A dozen years after its fight with the Islamic insurgent group Boko Haram, Nigeria is getting some new weapons: a pair of Wing Loong II drones from China. The deal is one of a growing number of state-owned sales. Aviation Industry Corp. of China (AVIC), which has exported dozens of aircraft. The UAE has used AVIC drones in Libya’s civil war, Egypt has targeted rebels in the Sinai with them, and Saudi-led troops have deployed them to Yemen. The company’s drones “have now been battle tested,” says Heather Penney, a fellow at the Mitchell Institute for Aerospace Studies, a think tank in Arlington, Virginia. “They have been able to incorporate the lessons learned into its manufacture.”
Nigeria is getting the second generation Wing Loongs from AVIC (the name means “pterodactyl”), which can fly as fast as 230 mph and as high as 30,000 feet, with a payload of a dozen missiles. Since 2015, when AVIC introduced the newest model, it has produced 50 for export and a number unknown to the Chinese People’s Liberation Army. And it’s working on even more advanced aircraft, such as a stealth fighter drone with a flying wing design similar to that of the US B-2 bomber.The drone program, combined with deliveries of fighter jets, trainers, transporters and assault helicopters, has propelled AVIC into the upper ranks of the global arms trade. In 2019, it sold military equipment valued at $ 22.5 billion, according to the Stockholm International Peace Research Institute (Sipri), placing it sixth in the world, behind five US companies.
AVIC’s drones have two big selling points: They’re cheaper than comparable planes from US producers or Israel, the other primary manufacturers, and China doesn’t care much about how they’re used, says Ulrike Franke, a researcher at policies at the European Council on Foreign Relations. “China is willing to export armed drones to almost anyone,” he says. AVIC did not respond to requests for comment.
Over the past decade, China has delivered 220 drones to 16 countries, according to Sipri. That prompted other nations to boost their capabilities in the field, says Michael Horowitz, a political science professor at the University of Pennsylvania. Japan, South Korea and Belarus are developing drone technology. Turkey supplied drones that helped Azerbaijan defeat Armenia in last year’s conflict in Nagorno-Karabakh. Russia agreed in January to send drones to Myanmar and is working on longer-range models. Serbia and Pakistan say they intend to use China’s purchases to seed their own programs. “The proliferation of armed drones is inevitable due to Chinese exports,” says Horowitz.
The Chinese government rejects the accusation that it is fueling an arms race, saying it only aims to improve the defensive capabilities of its clients. And unlike the United States, it refrains from meddling in its internal affairs, Foreign Ministry spokeswoman Hua Chunying said during a press conference in February. “We are prudent and responsible in arms exports,” he said. “This is totally different from what the United States does.”
The Chinese drone push presents a challenge for President Biden as he tries to move beyond the independent foreign policy of the Trump administration. Last fall, Trump considered AVIC and its subsidiaries part of the Chinese military, restricting their access to American technology. But last summer he reinterpreted the Missile Technology Control Regime, a 1987 agreement, signed by more than 30 countries, that had long kept U.S. drone exports at bay. allow the sale of many of these aircraft.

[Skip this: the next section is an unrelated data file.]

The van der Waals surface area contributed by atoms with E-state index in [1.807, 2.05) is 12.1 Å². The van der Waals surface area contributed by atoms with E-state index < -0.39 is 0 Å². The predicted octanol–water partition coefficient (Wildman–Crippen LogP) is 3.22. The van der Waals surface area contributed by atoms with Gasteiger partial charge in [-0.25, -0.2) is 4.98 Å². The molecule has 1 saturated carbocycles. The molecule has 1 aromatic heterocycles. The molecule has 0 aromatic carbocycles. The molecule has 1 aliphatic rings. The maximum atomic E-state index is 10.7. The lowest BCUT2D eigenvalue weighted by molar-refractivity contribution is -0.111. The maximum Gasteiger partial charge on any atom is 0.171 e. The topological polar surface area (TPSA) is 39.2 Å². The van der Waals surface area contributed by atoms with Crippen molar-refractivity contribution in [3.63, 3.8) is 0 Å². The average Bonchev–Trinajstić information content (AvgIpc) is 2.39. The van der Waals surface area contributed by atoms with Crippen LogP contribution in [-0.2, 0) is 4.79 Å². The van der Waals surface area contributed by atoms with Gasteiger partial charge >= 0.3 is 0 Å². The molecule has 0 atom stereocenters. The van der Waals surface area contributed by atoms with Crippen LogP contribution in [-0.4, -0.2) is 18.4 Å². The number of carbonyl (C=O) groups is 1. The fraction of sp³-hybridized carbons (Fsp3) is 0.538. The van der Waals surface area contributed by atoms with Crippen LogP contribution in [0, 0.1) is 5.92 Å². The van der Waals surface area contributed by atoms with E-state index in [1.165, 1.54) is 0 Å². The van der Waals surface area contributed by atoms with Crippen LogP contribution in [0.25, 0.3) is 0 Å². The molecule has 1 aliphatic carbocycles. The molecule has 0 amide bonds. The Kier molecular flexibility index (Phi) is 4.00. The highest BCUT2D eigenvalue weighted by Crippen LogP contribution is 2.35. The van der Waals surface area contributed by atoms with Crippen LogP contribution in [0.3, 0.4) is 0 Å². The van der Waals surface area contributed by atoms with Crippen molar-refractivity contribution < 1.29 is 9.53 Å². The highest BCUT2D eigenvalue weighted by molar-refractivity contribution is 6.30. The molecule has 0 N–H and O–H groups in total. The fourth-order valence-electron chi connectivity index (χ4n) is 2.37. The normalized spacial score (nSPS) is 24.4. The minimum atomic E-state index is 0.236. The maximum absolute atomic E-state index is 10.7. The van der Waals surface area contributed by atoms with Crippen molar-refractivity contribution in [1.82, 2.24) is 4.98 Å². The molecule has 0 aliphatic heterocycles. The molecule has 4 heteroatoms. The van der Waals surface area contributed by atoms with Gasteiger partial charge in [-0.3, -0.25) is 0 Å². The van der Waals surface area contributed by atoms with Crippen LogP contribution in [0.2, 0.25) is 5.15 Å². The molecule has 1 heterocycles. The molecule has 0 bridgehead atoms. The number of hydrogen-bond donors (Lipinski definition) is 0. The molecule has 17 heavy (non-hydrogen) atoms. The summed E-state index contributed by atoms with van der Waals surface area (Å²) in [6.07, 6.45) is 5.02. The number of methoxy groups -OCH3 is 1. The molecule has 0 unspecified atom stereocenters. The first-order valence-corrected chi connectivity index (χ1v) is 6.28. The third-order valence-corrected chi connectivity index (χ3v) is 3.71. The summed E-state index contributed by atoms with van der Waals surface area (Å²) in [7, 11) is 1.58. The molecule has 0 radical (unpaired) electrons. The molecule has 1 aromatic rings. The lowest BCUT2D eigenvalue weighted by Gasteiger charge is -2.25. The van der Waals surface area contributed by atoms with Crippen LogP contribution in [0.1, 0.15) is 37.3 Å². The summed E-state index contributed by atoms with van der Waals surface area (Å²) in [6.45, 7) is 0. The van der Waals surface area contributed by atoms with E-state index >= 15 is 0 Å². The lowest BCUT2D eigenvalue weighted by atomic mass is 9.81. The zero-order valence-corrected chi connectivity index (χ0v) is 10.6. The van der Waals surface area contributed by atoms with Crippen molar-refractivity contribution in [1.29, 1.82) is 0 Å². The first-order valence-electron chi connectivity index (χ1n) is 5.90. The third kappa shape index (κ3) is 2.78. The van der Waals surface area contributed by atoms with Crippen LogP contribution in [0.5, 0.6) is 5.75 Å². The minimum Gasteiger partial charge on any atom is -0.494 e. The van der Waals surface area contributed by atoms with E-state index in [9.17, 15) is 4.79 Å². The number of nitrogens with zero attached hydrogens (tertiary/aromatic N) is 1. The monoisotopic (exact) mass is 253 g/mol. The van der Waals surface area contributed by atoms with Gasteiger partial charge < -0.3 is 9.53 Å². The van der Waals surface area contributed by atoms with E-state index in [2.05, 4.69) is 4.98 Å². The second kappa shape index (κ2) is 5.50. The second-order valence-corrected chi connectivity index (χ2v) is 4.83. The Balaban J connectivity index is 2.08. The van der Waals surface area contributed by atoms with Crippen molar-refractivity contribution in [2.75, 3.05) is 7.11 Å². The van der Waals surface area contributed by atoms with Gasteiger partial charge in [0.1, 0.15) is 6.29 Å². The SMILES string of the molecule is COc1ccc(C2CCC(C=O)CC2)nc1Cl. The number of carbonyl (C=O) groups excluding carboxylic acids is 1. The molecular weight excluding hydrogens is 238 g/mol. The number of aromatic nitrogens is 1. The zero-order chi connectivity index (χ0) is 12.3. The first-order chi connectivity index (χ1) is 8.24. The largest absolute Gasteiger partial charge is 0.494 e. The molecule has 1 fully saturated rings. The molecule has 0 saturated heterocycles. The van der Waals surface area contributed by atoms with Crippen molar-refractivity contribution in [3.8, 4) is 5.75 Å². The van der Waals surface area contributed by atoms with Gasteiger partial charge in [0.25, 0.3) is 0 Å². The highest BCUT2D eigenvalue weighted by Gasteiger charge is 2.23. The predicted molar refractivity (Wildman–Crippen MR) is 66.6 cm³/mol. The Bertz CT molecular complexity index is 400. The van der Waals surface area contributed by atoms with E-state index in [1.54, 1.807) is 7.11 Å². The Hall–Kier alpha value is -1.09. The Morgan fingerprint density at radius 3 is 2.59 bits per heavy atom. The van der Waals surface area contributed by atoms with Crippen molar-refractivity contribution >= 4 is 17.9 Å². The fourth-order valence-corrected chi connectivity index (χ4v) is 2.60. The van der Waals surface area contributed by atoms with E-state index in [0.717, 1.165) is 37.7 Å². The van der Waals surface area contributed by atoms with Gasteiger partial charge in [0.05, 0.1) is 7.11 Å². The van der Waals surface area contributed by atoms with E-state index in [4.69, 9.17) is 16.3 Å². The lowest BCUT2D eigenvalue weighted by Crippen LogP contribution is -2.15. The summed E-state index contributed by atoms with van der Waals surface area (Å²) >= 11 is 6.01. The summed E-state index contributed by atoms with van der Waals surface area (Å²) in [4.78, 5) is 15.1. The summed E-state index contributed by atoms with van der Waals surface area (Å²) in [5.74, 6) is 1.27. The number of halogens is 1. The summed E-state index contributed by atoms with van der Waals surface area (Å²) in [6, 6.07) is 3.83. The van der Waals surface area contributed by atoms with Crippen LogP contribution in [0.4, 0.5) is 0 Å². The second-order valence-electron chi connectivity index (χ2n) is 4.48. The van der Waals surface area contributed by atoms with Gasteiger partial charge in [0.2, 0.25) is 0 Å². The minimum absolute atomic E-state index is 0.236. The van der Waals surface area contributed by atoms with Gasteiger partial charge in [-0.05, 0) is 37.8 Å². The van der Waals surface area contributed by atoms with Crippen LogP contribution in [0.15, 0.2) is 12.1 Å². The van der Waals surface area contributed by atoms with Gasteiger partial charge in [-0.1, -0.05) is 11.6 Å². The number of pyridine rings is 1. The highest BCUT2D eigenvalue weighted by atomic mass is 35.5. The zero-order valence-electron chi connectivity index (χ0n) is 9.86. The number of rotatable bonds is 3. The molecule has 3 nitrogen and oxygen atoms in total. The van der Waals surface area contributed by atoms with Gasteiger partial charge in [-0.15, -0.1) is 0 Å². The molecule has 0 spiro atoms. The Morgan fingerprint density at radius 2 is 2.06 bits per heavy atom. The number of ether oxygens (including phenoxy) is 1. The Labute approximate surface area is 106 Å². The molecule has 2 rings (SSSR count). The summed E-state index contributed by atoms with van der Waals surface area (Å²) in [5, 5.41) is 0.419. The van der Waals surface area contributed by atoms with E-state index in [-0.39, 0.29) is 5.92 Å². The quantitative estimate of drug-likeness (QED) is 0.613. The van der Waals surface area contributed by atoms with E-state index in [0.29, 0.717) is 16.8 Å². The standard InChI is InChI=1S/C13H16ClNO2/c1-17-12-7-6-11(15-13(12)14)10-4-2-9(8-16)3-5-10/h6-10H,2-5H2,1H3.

Despite criticism from Democrats, Trump agreed to sell 18 General Atomics MQ-9 Reaper drones to the United Arab Emirates. In November, the administration approved a $ 600 million deal to provide Taiwan with four Reapers; And the following month, Trump’s State Department informed Congress of a contract to sell four Reapers to Morocco following the establishment of diplomatic relations with Israel. Although Biden has said it is reviewing the sale in the UAE, all three deals are on track to be finalized.
AVIC is at the center of China’s broader push to develop its aerospace industry, both civil and military. China Aerospace Science & Technology Corp. has sold combat drones to Egypt, Iraq, Saudi Arabia and Serbia, the first time a European country has deployed Chinese drones. China North Industries Group Corp. completed development of its Communist Party-controlled Golden Eagle drone helicopters in November. Global times The newspaper said they were “designed to meet the demands of the arms trade.” China’s Commercial Aircraft Corp., owned 12% by AVIC, is developing an airliner to compete with the Boeing 737 and Airbus A320. And AVIC has joint ventures with about 10 multinationals in China-centric civil businesses, such as aircraft components and avionics.
AVIC’s growing experience is paying off in quality improvement, says Pawel Paszak, director of the China Monitor program at the Warsaw Institute, a think tank in the Polish capital. Although their drones don’t match the best offerings from American and Israeli companies, they are increasingly competitive, and the price difference is significant: AVIC’s best drones cost between $ 1 million and $ 2 million each, compared to more than $ 15 million for a comparable American. model. “Maybe the Chinese drones are not as good as the American ones,” says Paszak. “But 15 drones instead of one, and without any human rights issues? This is a good deal. ” —With Lucille Liu, Colum Murphy, and Nick Wadhams
BOTTOM LINE –
AVIC sold $ 22.5 billion worth of drones and other military equipment in 2019, making it the sixth largest arms exporter in the world, behind only US companies.